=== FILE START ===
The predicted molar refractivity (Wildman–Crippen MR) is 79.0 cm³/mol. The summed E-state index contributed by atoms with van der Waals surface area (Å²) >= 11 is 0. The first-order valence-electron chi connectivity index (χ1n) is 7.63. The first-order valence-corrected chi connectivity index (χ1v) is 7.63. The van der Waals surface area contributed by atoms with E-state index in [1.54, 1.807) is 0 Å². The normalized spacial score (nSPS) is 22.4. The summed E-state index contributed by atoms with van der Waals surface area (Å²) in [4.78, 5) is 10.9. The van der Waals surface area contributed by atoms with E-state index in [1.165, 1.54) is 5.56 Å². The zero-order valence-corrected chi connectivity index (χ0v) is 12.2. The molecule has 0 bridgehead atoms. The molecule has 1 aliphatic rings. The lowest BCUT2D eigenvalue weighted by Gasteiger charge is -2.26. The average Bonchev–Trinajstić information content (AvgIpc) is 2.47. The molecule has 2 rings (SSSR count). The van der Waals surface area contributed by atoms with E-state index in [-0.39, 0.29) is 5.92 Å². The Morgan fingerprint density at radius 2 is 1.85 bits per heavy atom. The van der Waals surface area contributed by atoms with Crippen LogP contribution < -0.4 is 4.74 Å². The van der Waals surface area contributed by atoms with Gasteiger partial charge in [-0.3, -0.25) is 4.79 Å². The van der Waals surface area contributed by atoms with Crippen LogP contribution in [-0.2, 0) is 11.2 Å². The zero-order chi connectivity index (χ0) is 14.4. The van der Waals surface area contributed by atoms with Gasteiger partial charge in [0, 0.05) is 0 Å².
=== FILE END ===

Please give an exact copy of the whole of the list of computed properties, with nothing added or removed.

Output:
The predicted molar refractivity (Wildman–Crippen MR) is 79.0 cm³/mol. The summed E-state index contributed by atoms with van der Waals surface area (Å²) >= 11 is 0. The first-order valence-electron chi connectivity index (χ1n) is 7.63. The first-order valence-corrected chi connectivity index (χ1v) is 7.63. The van der Waals surface area contributed by atoms with E-state index in [1.54, 1.807) is 0 Å². The normalized spacial score (nSPS) is 22.4. The summed E-state index contributed by atoms with van der Waals surface area (Å²) in [4.78, 5) is 10.9. The van der Waals surface area contributed by atoms with E-state index in [1.165, 1.54) is 5.56 Å². The zero-order valence-corrected chi connectivity index (χ0v) is 12.2. The molecule has 0 bridgehead atoms. The molecule has 1 aliphatic rings. The lowest BCUT2D eigenvalue weighted by Gasteiger charge is -2.26. The average Bonchev–Trinajstić information content (AvgIpc) is 2.47. The molecule has 2 rings (SSSR count). The van der Waals surface area contributed by atoms with E-state index in [-0.39, 0.29) is 5.92 Å². The Morgan fingerprint density at radius 2 is 1.85 bits per heavy atom. The van der Waals surface area contributed by atoms with Crippen LogP contribution < -0.4 is 4.74 Å². The van der Waals surface area contributed by atoms with Gasteiger partial charge in [-0.3, -0.25) is 4.79 Å². The van der Waals surface area contributed by atoms with Crippen LogP contribution in [-0.2, 0) is 11.2 Å². The zero-order chi connectivity index (χ0) is 14.4. The van der Waals surface area contributed by atoms with Gasteiger partial charge in [0, 0.05) is 0 Å².